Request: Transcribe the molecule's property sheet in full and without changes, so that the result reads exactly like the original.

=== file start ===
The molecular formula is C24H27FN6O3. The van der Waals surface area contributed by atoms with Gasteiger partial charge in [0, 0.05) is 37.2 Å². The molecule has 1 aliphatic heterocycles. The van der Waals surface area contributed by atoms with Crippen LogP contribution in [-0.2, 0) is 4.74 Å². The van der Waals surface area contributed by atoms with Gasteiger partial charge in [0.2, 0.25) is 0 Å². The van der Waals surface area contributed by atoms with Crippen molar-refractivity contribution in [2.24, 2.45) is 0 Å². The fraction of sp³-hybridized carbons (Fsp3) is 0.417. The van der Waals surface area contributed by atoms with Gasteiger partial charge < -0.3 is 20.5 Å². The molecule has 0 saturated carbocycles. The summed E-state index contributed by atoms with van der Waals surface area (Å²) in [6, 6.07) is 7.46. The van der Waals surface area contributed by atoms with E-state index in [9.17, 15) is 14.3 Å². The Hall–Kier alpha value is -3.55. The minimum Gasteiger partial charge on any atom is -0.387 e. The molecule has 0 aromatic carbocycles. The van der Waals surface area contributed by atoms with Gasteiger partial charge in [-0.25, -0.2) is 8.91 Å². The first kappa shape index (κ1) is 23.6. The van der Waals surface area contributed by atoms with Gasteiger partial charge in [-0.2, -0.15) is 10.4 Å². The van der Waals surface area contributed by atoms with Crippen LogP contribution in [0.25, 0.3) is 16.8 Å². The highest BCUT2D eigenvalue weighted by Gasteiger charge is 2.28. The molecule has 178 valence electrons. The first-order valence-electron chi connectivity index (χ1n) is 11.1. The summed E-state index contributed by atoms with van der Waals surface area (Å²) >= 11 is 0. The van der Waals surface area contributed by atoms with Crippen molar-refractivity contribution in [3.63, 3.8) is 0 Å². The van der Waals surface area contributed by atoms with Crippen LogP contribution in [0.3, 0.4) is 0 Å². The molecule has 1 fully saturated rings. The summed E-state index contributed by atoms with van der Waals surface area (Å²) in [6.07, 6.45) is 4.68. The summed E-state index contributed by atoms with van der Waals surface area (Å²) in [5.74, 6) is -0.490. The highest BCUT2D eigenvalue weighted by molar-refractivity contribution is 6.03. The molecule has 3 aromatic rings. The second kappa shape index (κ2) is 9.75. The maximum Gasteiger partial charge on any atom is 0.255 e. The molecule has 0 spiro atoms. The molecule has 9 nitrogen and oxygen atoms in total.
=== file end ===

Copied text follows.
The molecular formula is C24H27FN6O3. The van der Waals surface area contributed by atoms with Gasteiger partial charge in [0, 0.05) is 37.2 Å². The molecule has 1 aliphatic heterocycles. The van der Waals surface area contributed by atoms with Crippen LogP contribution in [-0.2, 0) is 4.74 Å². The van der Waals surface area contributed by atoms with Gasteiger partial charge in [0.2, 0.25) is 0 Å². The van der Waals surface area contributed by atoms with Crippen molar-refractivity contribution in [2.24, 2.45) is 0 Å². The fraction of sp³-hybridized carbons (Fsp3) is 0.417. The van der Waals surface area contributed by atoms with Gasteiger partial charge < -0.3 is 20.5 Å². The molecule has 0 saturated carbocycles. The summed E-state index contributed by atoms with van der Waals surface area (Å²) in [6, 6.07) is 7.46. The van der Waals surface area contributed by atoms with E-state index in [9.17, 15) is 14.3 Å². The Hall–Kier alpha value is -3.55. The minimum Gasteiger partial charge on any atom is -0.387 e. The molecule has 0 aromatic carbocycles. The van der Waals surface area contributed by atoms with Gasteiger partial charge in [-0.25, -0.2) is 8.91 Å². The first kappa shape index (κ1) is 23.6. The van der Waals surface area contributed by atoms with Gasteiger partial charge in [-0.2, -0.15) is 10.4 Å². The van der Waals surface area contributed by atoms with Crippen LogP contribution in [0.25, 0.3) is 16.8 Å². The highest BCUT2D eigenvalue weighted by Gasteiger charge is 2.28. The molecule has 178 valence electrons. The first-order valence-electron chi connectivity index (χ1n) is 11.1. The summed E-state index contributed by atoms with van der Waals surface area (Å²) >= 11 is 0. The van der Waals surface area contributed by atoms with Crippen molar-refractivity contribution in [3.63, 3.8) is 0 Å². The van der Waals surface area contributed by atoms with Crippen LogP contribution in [0.3, 0.4) is 0 Å². The molecule has 1 fully saturated rings. The summed E-state index contributed by atoms with van der Waals surface area (Å²) in [6.07, 6.45) is 4.68. The summed E-state index contributed by atoms with van der Waals surface area (Å²) in [5.74, 6) is -0.490. The highest BCUT2D eigenvalue weighted by molar-refractivity contribution is 6.03. The molecule has 3 aromatic rings. The second kappa shape index (κ2) is 9.75. The maximum Gasteiger partial charge on any atom is 0.255 e. The molecule has 0 spiro atoms. The molecule has 9 nitrogen and oxygen atoms in total.